According to Tirador, Madera, & González (2), indicate that of the facial skull malformations that the human being suffers most frequently is the cleft lip and cleft palate, due to the prevalence of these conditions vary according to the geographical situation, for Asians its dependence is 1/300, for Africans it is 1/2,500 and in European countries, such as France, it is 1/700 births.

In a Latin American collaborative study of congenital malformations (ECLAMC) in the period 1982-1990 a global rate for cleft lip 10.49×10000 was found, calling attention to the high frequency in Bolivia (23.7), Ecuador (14,96) and Paraguay (13.3), probably because their populations are mixed with Indian race. However, lower rates were found in Venezuela (7.92), Peru (8.94), Uruguay (9.37) and Brazil (10.12), all ×10000 inhabitants that are explained by the mixture with the black race of their populations (3).

There is a significant number of investigations that seek to determine specific genes, how they are inherited, and the causes of the ethnic differences detected. Teratogens that directly affect the embryo have also been identified, such as drugs and toxins for agricultural and industrial use. These noxas can also affect parental gametes and therefore the rest of their offspring. Maternal age and diseases during pregnancy seem to play a role in their pathogenesis (4).

As mentioned earlier, this anomaly is a congenital malformation, which corresponds to a structural alteration that occurs from the moment of the patient's birth, and depending on the structures that it encompasses or affects, will alter the vital functions such as: food, hearing, phonation, swallowing and even breathing it. Therefore, it is the duty of the Professional Health Personnel to try to help solve these great inconveniences that affects both babies and their parents; to later integrate the patient into their social environment, thus improving their lifestyle and making it totally normal.

The literature indicates that the Palatal Fissure is of multifactorial origin, including several etiological factors, such as: the consumption of alcohol, tobacco and drugs; self-medication (anxiolytics, barbiturates, anticonvulsants); infections caused by bacterial and viral diseases, such as measles, toxoplasmosis, rubella; also a nutritional deficiency, and radiation; being considered teratogenic or environmental agents.

This anomaly presents between 10 and 40% of genetic base and family history, where it indicates that parents who have had children with this malformation have a high percentage of risk of suffering from this disorder again. It is important to note that the Palatal Fissure can go hand in hand with another Syndrome, such as the Trisomy of Chromosome 13 (Bartholin-Patau Syndrome), or also Pierre Robín Syndrome, which has a triad: micrognathia, cleft palate and glossoptosis; causing severe damage.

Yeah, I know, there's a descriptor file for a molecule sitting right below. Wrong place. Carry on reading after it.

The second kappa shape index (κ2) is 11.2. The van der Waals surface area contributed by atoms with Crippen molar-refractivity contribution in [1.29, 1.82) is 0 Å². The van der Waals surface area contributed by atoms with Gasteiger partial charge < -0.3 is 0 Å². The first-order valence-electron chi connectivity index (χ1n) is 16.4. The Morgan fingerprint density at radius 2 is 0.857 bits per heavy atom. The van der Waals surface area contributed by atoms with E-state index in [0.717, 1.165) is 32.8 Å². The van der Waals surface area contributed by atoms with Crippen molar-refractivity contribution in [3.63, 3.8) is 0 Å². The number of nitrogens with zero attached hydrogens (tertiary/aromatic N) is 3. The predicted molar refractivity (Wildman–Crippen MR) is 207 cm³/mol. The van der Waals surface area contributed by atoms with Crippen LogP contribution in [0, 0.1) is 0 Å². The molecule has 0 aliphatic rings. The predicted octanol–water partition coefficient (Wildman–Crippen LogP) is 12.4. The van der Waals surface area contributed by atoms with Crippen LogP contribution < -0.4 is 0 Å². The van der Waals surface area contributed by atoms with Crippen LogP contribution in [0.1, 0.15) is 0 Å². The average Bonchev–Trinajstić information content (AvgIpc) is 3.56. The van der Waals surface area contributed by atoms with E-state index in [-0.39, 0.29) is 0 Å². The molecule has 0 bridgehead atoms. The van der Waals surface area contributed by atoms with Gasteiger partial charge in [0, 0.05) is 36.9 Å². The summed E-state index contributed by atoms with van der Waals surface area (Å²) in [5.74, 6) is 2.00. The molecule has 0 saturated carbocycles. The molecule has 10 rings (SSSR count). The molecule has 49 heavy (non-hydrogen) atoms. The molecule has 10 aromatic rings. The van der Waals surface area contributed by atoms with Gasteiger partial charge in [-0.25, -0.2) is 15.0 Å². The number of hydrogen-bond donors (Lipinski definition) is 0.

We can point out that one of the characteristics of these patients is that they have a remarkable malnutrition, and this is caused by the difficulty to feed, because they cannot exert enough pressure to suck the breast or bottle milk, because it has an almost zero ability to perform the suction reflex by the permanent communication of the oral cavity, with the nasal cavity; resulting in liquids or food entering the larynx, causing the risk of causing a broncho aspiration.

Given this need, it is necessary to develop a device or apparatus capable of momentarily sealing the palatal fissure, in order to prevent the diversion of food and restore the sucking reflex in the nursing patient.

In the current titration work, a clinical case of a 5-month-old female patient is described and analyzed, presenting a Unilateral Palatal Fissure (right side) who attended the National Maxillo-Facial Rehabilitation Foundation (FUNARMARF) and that it has considerable malnutrition (3.69 kg) due to the inability to perform the Suction reflex. Therefore, it was made and designed an acrylic plate called Obturator, with the main objective of avoiding oral-nasal communication, facilitating suction, swallowing and a considerable improvement in your daily diet.

We conclude by pointing out that the use of a device capable of sealing the Palatal Fissure is effective, since it acts as an adjunct in the breastfeeding and feeding of the child, allowing to improve the nutritional status of these patients.


5-month-old female patient, from a family with low socio-economic status, without medication administration, or systemic disease, with a family history of a craniofacial malformation; Presents Unilateral Palatal Fissure of the right side, even without eruption of temporary pieces. The mother expressed as a reason for the consultation "My daughter cannot take the tit and I need help." The physical examination can show that the patient presented malnutrition, due to the difficulty in feeding, due to a bad or almost zero suction capacity (3.69 kg of weight).

It has a unilateral hard and soft palate fissure, with cleft lip (right side) Figure 1, Figure 2, Figure 3, Figure 4, Figure 5.

Figure 1 Kernahan scheme of the patient. Unilateral Palatal Lip Fissure (Right).